Without GameSalad, I wouldn’t be working in games.
It’s not hyperbole, and what I’ve learned from this little 2D engine is just as valuable to marketers, execs, PR departments, and testers as it is to designers or devs.
I was introduced to GameSalad by a friend while teaching English overseas. Whether we knew it or not, we had both left our respective homelands to figure out what we wanted to do with our lives when (if?) we went back. The isolation of ex-pat life leaves you with a lot of free time. We decided to spend some of it trying to make video games.
We’d both gotten our teaching gigs on the backs of our Arts degrees (take that, dad) which hadn’t prepared us for programming, or even creating assets. I think if we had found any other engine, things would have stopped right there. Instead, we started to learn.
GameSalad doesn’t let you code. You work with logic. You drag images and shapes onto the screen. They behave just like they would in a Word document. After one basic tutorial, I could make a little guy move and jump around. One more and I had high-scores, double-jumps, and collectibles. After my third session, I had a fully functional platformer.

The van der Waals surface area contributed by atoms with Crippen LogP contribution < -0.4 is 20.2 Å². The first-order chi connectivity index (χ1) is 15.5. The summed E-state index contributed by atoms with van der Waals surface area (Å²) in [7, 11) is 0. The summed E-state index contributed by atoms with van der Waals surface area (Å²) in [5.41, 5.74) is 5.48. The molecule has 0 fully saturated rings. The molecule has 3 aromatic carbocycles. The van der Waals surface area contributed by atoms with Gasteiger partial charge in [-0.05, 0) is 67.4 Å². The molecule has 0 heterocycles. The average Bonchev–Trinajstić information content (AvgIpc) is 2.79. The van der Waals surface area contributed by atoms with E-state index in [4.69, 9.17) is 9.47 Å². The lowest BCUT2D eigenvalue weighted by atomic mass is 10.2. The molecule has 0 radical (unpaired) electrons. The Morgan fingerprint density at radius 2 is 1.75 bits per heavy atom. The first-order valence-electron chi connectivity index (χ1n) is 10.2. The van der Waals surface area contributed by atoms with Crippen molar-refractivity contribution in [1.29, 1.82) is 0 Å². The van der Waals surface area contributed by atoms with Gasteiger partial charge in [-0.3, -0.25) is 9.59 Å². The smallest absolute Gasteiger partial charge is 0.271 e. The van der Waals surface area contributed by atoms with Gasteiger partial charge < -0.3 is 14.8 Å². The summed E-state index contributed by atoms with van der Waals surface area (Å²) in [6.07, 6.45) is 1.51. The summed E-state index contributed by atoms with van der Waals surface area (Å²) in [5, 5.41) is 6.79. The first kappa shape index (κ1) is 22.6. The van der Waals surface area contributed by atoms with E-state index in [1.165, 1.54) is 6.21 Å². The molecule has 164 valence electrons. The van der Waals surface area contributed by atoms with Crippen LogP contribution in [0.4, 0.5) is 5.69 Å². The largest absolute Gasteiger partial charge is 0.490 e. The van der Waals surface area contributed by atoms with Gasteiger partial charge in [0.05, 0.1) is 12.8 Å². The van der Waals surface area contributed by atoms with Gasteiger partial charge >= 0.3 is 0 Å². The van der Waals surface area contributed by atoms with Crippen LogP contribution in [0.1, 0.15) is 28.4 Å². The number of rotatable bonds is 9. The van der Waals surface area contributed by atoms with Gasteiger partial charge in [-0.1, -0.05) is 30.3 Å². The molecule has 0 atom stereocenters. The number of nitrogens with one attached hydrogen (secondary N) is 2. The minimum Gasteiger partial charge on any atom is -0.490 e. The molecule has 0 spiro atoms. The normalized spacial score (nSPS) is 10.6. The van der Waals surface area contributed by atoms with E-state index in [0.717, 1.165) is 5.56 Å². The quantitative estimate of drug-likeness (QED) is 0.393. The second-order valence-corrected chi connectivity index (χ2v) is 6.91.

It wasn’t going to get me any awards, but I walked away having learned something: making games is simple. That’s not to say it’s easy, but there’s no part of it that an average, motivated person can’t grasp. All games are just different combinations of logic and assets. GameSalad taught me that.
For that reason, I recommend it to anyone interested in working in games. GameSalad gives you the tight feedback loop you need to get your ideas down fast and have fun making stuff. Feedback is the lifeblood of the industry, and when you’re trying to figure out if the medium is right for you, it’s the most important thing there is.